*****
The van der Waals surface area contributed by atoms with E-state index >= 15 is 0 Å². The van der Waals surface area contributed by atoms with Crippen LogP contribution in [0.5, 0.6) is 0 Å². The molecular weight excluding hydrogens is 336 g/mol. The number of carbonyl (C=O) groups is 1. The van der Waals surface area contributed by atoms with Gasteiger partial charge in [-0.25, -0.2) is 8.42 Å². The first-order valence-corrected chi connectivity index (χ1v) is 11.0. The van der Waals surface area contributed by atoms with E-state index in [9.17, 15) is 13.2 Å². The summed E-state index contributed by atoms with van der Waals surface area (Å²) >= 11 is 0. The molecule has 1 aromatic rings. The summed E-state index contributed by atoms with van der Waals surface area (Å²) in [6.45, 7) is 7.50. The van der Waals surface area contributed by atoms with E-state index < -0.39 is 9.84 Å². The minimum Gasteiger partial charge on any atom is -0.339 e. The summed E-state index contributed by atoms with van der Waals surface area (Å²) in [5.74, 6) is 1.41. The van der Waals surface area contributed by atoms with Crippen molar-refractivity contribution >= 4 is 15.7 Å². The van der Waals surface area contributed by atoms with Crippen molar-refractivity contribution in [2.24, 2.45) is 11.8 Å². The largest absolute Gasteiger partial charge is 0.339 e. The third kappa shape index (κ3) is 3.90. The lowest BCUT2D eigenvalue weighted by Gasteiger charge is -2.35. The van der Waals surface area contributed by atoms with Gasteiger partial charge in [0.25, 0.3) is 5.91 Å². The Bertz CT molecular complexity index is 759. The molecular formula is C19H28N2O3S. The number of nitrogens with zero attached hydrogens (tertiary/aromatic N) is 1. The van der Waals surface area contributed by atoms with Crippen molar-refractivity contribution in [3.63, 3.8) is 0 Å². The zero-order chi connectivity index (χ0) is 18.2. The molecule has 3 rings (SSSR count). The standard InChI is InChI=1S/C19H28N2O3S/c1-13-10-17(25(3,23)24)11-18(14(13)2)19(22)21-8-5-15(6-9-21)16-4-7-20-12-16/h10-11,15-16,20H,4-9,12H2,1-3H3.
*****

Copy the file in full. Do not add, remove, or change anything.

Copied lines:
The van der Waals surface area contributed by atoms with E-state index >= 15 is 0 Å². The van der Waals surface area contributed by atoms with Crippen LogP contribution in [0.5, 0.6) is 0 Å². The molecular weight excluding hydrogens is 336 g/mol. The number of carbonyl (C=O) groups is 1. The van der Waals surface area contributed by atoms with Gasteiger partial charge in [-0.25, -0.2) is 8.42 Å². The first-order valence-corrected chi connectivity index (χ1v) is 11.0. The van der Waals surface area contributed by atoms with E-state index in [9.17, 15) is 13.2 Å². The summed E-state index contributed by atoms with van der Waals surface area (Å²) >= 11 is 0. The molecule has 1 aromatic rings. The summed E-state index contributed by atoms with van der Waals surface area (Å²) in [6.45, 7) is 7.50. The van der Waals surface area contributed by atoms with E-state index < -0.39 is 9.84 Å². The minimum Gasteiger partial charge on any atom is -0.339 e. The summed E-state index contributed by atoms with van der Waals surface area (Å²) in [5.74, 6) is 1.41. The van der Waals surface area contributed by atoms with Crippen molar-refractivity contribution >= 4 is 15.7 Å². The van der Waals surface area contributed by atoms with Crippen molar-refractivity contribution in [2.24, 2.45) is 11.8 Å². The largest absolute Gasteiger partial charge is 0.339 e. The third kappa shape index (κ3) is 3.90. The lowest BCUT2D eigenvalue weighted by Gasteiger charge is -2.35. The van der Waals surface area contributed by atoms with Gasteiger partial charge in [0.25, 0.3) is 5.91 Å². The Bertz CT molecular complexity index is 759. The molecular formula is C19H28N2O3S. The number of nitrogens with zero attached hydrogens (tertiary/aromatic N) is 1. The van der Waals surface area contributed by atoms with Crippen molar-refractivity contribution in [3.63, 3.8) is 0 Å². The zero-order chi connectivity index (χ0) is 18.2. The molecule has 3 rings (SSSR count). The standard InChI is InChI=1S/C19H28N2O3S/c1-13-10-17(25(3,23)24)11-18(14(13)2)19(22)21-8-5-15(6-9-21)16-4-7-20-12-16/h10-11,15-16,20H,4-9,12H2,1-3H3.